Exam Board: AQA

The physical side of the course focuses on the major stores of water and carbon at or near the Earth’s surface and the dynamic cyclical relationships associated with them.

In the glaciated landscapes module you will explore these are dynamic environments in which landscapes continue to develop through contemporary processes but which mainly reflect former climatic conditions associated with the Pleistocene era.

For the hazards module you will focus on the lithosphere and the atmosphere, which intermittently but regularly present natural hazards to human populations, often in dramatic and sometimes catastrophic fashion.

For the human side of the course you will study globalisation—the economic, political and social changes associated with technological and other driving forces which have been a key feature of global economy and society in recent decades.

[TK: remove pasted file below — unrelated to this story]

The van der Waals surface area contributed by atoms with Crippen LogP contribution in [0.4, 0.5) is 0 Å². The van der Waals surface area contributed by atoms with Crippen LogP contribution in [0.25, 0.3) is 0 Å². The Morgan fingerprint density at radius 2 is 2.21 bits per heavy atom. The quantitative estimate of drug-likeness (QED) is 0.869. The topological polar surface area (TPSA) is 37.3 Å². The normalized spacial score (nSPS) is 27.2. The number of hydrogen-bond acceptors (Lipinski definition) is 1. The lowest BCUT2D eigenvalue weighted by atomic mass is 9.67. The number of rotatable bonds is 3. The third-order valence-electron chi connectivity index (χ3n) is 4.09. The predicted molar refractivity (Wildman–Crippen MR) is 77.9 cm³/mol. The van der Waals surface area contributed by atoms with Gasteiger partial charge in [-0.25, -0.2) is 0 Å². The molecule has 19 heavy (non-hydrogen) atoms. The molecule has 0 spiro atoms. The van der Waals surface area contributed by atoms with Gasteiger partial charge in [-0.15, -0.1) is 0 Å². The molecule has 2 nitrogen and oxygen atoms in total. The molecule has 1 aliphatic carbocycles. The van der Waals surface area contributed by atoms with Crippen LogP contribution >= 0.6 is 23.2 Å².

The changing places module focuses on people’s engagement with places, their experience of them and the qualities they ascribe to them, all of which are of fundamental importance in their lives.

In the contemporary urban environment module you will focus on urban growth and change which are seemingly ubiquitous processes and present significant environmental and social challenges for human populations.


80% exam / 20% coursework


Sixth Form entry requirements.

Where can it lead?

Geography students can go forward into a wide range of different university and employment opportunities. Examples include a cartographer, a surveyor, an environmental consultant, a secondary school teacher, an international aid/development worker, a landscape architect, a market researcher, a tourism officer and many more.